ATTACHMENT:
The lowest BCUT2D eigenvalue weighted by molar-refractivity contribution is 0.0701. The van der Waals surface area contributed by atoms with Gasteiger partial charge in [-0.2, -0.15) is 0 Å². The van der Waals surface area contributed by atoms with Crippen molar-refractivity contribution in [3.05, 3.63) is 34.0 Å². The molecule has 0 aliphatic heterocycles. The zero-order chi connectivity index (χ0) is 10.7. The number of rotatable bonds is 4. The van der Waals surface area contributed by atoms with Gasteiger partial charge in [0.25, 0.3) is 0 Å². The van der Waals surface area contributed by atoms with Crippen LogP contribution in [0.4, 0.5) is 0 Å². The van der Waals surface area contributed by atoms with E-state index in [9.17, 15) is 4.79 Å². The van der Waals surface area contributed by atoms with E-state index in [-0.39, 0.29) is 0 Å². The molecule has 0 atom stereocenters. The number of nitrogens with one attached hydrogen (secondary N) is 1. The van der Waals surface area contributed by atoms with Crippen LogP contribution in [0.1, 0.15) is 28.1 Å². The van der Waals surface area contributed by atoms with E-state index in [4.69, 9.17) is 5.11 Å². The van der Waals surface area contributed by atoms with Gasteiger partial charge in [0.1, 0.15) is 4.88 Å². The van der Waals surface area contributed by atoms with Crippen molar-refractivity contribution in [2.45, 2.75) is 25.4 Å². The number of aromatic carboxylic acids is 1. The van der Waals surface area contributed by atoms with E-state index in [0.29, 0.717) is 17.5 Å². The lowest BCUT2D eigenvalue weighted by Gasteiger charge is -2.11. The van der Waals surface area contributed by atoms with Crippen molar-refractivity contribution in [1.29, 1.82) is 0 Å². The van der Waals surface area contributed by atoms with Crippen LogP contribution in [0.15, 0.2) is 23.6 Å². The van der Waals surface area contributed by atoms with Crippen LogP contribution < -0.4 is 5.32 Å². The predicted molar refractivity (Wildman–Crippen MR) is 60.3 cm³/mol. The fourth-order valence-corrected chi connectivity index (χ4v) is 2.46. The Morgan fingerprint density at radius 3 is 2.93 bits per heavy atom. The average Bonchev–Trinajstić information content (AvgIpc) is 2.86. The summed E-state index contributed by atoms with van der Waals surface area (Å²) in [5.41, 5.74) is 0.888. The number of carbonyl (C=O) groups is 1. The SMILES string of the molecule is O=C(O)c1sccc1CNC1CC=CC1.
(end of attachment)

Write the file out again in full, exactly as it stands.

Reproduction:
The lowest BCUT2D eigenvalue weighted by molar-refractivity contribution is 0.0701. The van der Waals surface area contributed by atoms with Gasteiger partial charge in [-0.2, -0.15) is 0 Å². The van der Waals surface area contributed by atoms with Crippen molar-refractivity contribution in [3.05, 3.63) is 34.0 Å². The molecule has 0 aliphatic heterocycles. The zero-order chi connectivity index (χ0) is 10.7. The number of rotatable bonds is 4. The van der Waals surface area contributed by atoms with Gasteiger partial charge in [0.25, 0.3) is 0 Å². The van der Waals surface area contributed by atoms with Crippen LogP contribution in [0.4, 0.5) is 0 Å². The van der Waals surface area contributed by atoms with E-state index in [9.17, 15) is 4.79 Å². The van der Waals surface area contributed by atoms with E-state index in [-0.39, 0.29) is 0 Å². The molecule has 0 atom stereocenters. The number of nitrogens with one attached hydrogen (secondary N) is 1. The van der Waals surface area contributed by atoms with Crippen LogP contribution in [0.1, 0.15) is 28.1 Å². The van der Waals surface area contributed by atoms with E-state index in [4.69, 9.17) is 5.11 Å². The van der Waals surface area contributed by atoms with Gasteiger partial charge in [0.1, 0.15) is 4.88 Å². The van der Waals surface area contributed by atoms with Crippen molar-refractivity contribution in [2.45, 2.75) is 25.4 Å². The number of aromatic carboxylic acids is 1. The van der Waals surface area contributed by atoms with E-state index in [0.29, 0.717) is 17.5 Å². The lowest BCUT2D eigenvalue weighted by Gasteiger charge is -2.11. The van der Waals surface area contributed by atoms with Crippen molar-refractivity contribution in [1.29, 1.82) is 0 Å². The van der Waals surface area contributed by atoms with Crippen LogP contribution in [0.15, 0.2) is 23.6 Å². The van der Waals surface area contributed by atoms with Crippen LogP contribution < -0.4 is 5.32 Å². The predicted molar refractivity (Wildman–Crippen MR) is 60.3 cm³/mol. The fourth-order valence-corrected chi connectivity index (χ4v) is 2.46. The Morgan fingerprint density at radius 3 is 2.93 bits per heavy atom. The average Bonchev–Trinajstić information content (AvgIpc) is 2.86. The summed E-state index contributed by atoms with van der Waals surface area (Å²) in [5.41, 5.74) is 0.888. The number of carbonyl (C=O) groups is 1. The SMILES string of the molecule is O=C(O)c1sccc1CNC1CC=CC1.